|Title||Marble Room Urn|
|Date||1870 not later than|
|Dimensions||h. 16 x w. 14 in. (h. 40.6 x w. 35.6 cm)|
|Credit Line||U.S. Senate Collection|
Believed to have been acquired by the Senate around 1870, this cast-iron urn, together with its original cast-iron pedestal, has a long association with the Marble Room in the U.S. Capitol. The urn's design is based on the legendary Warwick Vase, an ancient Roman marble vessel that was widely replicated in various sizes and media throughout the late 18th and 19th centuries.
Like the Warwick Vase, the Senate's urn is heavily ornamented with mythological imagery. The Roman god Bacchus and his attendants are prominently featured in relief along with motifs of the lion's pelt of Heracles and a thyrsus staff (a fennel stalk covered with vines and leaves). A grapevine twines around the top edge of the urn and terminates in two handles. The rim and base of the urn are decorated respectively with egg-and-dart molding and acanthus leaves, ornaments often found in ancient Greco-Roman art and architecture.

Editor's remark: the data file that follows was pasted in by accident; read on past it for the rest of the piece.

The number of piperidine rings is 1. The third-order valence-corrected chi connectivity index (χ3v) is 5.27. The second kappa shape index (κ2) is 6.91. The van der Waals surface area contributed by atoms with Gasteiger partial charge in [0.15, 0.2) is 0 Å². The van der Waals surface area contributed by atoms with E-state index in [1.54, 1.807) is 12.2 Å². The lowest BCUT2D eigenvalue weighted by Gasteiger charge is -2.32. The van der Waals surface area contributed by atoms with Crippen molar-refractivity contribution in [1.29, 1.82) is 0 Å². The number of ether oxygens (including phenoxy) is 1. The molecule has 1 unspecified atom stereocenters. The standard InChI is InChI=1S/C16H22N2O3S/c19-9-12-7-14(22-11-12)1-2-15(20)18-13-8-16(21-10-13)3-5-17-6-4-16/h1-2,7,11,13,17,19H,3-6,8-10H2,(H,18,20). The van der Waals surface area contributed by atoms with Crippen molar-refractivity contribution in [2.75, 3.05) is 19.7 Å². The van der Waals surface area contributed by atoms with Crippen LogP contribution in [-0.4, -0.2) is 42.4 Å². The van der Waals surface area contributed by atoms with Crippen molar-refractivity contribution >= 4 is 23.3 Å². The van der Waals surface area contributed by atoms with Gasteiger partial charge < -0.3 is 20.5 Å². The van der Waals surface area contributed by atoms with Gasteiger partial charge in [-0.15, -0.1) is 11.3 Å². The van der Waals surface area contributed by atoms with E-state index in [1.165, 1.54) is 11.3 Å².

The Senate's urn first appears in a published inventory of furnishings for the Marble Room in 1870. Stereoview cards dated ca. 1866 to 1870 confirm its use in the space with the urn's image reflected in the infinity of mirrors. The stately Marble Room—which takes its name from its majestic marble colonnade, walls, and ceiling—was constructed as part of the Capitol's 1859 extension.